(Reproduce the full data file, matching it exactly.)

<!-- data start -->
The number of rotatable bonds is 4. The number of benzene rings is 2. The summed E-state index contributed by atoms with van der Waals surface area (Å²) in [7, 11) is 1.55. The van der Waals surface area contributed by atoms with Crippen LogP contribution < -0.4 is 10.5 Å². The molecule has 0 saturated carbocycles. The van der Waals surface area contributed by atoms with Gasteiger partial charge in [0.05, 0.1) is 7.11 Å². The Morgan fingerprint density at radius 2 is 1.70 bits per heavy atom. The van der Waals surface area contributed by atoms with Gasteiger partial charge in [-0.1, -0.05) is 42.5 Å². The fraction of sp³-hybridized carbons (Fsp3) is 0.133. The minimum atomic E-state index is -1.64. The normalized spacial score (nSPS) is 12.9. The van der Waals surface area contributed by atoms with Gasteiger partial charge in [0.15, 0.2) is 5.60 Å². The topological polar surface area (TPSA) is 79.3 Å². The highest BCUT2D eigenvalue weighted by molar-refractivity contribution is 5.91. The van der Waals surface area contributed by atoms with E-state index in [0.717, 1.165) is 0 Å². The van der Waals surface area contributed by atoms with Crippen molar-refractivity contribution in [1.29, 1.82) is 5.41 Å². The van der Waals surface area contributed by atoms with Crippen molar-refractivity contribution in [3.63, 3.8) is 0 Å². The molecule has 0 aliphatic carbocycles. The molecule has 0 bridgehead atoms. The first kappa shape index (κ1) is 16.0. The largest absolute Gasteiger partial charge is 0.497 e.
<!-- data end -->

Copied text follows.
The number of rotatable bonds is 4. The number of benzene rings is 2. The summed E-state index contributed by atoms with van der Waals surface area (Å²) in [7, 11) is 1.55. The van der Waals surface area contributed by atoms with Crippen LogP contribution < -0.4 is 10.5 Å². The molecule has 0 saturated carbocycles. The van der Waals surface area contributed by atoms with Gasteiger partial charge in [0.05, 0.1) is 7.11 Å². The Morgan fingerprint density at radius 2 is 1.70 bits per heavy atom. The van der Waals surface area contributed by atoms with Gasteiger partial charge in [-0.1, -0.05) is 42.5 Å². The fraction of sp³-hybridized carbons (Fsp3) is 0.133. The minimum atomic E-state index is -1.64. The normalized spacial score (nSPS) is 12.9. The van der Waals surface area contributed by atoms with Gasteiger partial charge in [0.15, 0.2) is 5.60 Å². The topological polar surface area (TPSA) is 79.3 Å². The highest BCUT2D eigenvalue weighted by molar-refractivity contribution is 5.91. The van der Waals surface area contributed by atoms with E-state index in [0.717, 1.165) is 0 Å². The van der Waals surface area contributed by atoms with Crippen molar-refractivity contribution in [1.29, 1.82) is 5.41 Å². The van der Waals surface area contributed by atoms with Crippen molar-refractivity contribution in [3.63, 3.8) is 0 Å². The molecule has 0 aliphatic carbocycles. The molecule has 0 bridgehead atoms. The first kappa shape index (κ1) is 16.0. The largest absolute Gasteiger partial charge is 0.497 e.